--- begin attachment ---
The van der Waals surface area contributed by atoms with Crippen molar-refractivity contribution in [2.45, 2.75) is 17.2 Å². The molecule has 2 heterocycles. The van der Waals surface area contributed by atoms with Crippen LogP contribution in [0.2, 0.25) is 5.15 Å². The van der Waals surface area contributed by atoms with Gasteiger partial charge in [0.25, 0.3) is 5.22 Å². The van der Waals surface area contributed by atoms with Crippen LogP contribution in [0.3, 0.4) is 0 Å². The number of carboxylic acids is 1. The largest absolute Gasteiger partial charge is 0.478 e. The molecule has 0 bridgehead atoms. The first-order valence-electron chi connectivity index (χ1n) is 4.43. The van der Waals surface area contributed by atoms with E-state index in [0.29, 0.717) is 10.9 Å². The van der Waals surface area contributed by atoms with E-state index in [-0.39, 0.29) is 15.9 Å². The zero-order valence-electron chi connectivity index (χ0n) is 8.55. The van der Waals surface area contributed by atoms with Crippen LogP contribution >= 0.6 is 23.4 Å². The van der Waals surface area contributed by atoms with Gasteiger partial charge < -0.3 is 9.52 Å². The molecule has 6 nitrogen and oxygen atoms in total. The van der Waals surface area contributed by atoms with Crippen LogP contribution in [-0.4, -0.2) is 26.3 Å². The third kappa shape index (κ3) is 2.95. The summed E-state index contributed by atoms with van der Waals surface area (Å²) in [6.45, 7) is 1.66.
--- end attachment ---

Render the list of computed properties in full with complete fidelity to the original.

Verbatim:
The van der Waals surface area contributed by atoms with Crippen molar-refractivity contribution in [2.45, 2.75) is 17.2 Å². The molecule has 2 heterocycles. The van der Waals surface area contributed by atoms with Crippen LogP contribution in [0.2, 0.25) is 5.15 Å². The van der Waals surface area contributed by atoms with Gasteiger partial charge in [0.25, 0.3) is 5.22 Å². The van der Waals surface area contributed by atoms with Crippen LogP contribution in [0.3, 0.4) is 0 Å². The number of carboxylic acids is 1. The largest absolute Gasteiger partial charge is 0.478 e. The molecule has 0 bridgehead atoms. The first-order valence-electron chi connectivity index (χ1n) is 4.43. The van der Waals surface area contributed by atoms with E-state index in [0.29, 0.717) is 10.9 Å². The van der Waals surface area contributed by atoms with E-state index in [-0.39, 0.29) is 15.9 Å². The zero-order valence-electron chi connectivity index (χ0n) is 8.55. The van der Waals surface area contributed by atoms with Crippen LogP contribution >= 0.6 is 23.4 Å². The van der Waals surface area contributed by atoms with Gasteiger partial charge < -0.3 is 9.52 Å². The molecule has 6 nitrogen and oxygen atoms in total. The van der Waals surface area contributed by atoms with Crippen LogP contribution in [-0.4, -0.2) is 26.3 Å². The third kappa shape index (κ3) is 2.95. The summed E-state index contributed by atoms with van der Waals surface area (Å²) in [6.45, 7) is 1.66.